Japan's exports plunged more than 45% in January compared to a year ago to hit the lowest figure ever recorded, official figures showed.
Japan also had a trade deficit of 952.6 bn yen ($9.9bn; £6.8bn), the lowest figure since records began in 1979.
The demand for Japanese cars in particular dropped by 69%.
Demand for electronics and other goods has also slumped as global economies and consumer spending contract, pushing Japan deeper into recession.
Japanese exports to the US, which is at the centre of the slide, fell nearly 53% in January while shipments to the European Union retracted by 47%, Japan's finance ministry said.
Japan's export-led economy had previously been thought to be immune to the worst effects of the global recession, the AFP news agency reported.
The government said last week that Japan's economy was in its most serious crisis since World War II, after it contracted annualised rate of 12.7% in the last quarter of 2008.
This was its worst performance in almost 35 years, officials said.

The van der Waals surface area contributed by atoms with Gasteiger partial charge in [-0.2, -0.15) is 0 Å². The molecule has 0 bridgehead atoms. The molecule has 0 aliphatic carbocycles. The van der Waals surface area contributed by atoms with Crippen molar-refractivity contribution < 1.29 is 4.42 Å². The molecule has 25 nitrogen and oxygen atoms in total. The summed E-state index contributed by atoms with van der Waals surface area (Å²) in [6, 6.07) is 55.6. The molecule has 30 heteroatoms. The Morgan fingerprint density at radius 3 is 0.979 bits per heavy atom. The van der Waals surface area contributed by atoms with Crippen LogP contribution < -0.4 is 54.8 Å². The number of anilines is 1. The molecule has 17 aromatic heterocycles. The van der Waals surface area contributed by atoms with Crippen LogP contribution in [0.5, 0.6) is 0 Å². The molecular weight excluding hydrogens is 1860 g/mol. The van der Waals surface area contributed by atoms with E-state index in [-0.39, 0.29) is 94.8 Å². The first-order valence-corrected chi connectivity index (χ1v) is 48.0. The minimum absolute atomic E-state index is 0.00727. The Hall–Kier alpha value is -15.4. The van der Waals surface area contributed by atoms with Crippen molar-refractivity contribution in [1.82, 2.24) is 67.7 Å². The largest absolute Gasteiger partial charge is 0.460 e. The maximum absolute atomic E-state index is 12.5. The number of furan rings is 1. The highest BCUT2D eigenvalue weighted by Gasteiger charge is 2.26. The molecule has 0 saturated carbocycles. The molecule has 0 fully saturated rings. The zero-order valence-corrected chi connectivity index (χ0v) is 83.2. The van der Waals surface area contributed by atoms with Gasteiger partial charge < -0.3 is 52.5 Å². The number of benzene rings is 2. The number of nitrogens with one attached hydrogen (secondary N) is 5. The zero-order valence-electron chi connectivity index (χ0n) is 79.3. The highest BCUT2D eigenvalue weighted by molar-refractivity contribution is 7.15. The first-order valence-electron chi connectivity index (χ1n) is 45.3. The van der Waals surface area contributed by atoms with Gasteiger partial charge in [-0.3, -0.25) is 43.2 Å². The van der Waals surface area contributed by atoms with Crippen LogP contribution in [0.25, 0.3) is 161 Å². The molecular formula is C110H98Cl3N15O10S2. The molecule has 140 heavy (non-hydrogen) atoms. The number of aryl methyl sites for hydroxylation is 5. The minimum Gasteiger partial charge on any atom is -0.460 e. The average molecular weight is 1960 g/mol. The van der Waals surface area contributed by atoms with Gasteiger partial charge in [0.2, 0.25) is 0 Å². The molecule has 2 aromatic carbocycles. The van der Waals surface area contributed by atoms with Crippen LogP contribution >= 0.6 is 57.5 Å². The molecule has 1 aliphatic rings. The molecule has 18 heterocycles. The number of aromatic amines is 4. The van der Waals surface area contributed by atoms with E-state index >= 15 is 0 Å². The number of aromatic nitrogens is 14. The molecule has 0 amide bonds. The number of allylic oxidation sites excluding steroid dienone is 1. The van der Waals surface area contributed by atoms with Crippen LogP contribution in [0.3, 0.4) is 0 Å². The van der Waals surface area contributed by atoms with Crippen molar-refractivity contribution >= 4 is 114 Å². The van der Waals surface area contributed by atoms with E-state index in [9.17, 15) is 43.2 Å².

In response the government is pushing bills through parliament to implement a stimulus plan, including a cash handout of at least 130 dollars per Japanese taxpayer, the BBC's Roland Buerk reports from Tokyo.
But any bold moves may be difficult to push through because of the unpopularity of Prime Minister Taro Aso, our correspondent says.
US President Barack Obama and Mr Aso have agreed to work together to stimulate economic demand and fight protectionism as the latter visits the US.
The US and Japanese economies are respectively the world's largest and second-largest.
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Published: 2009/02/25 03:32:49 GMT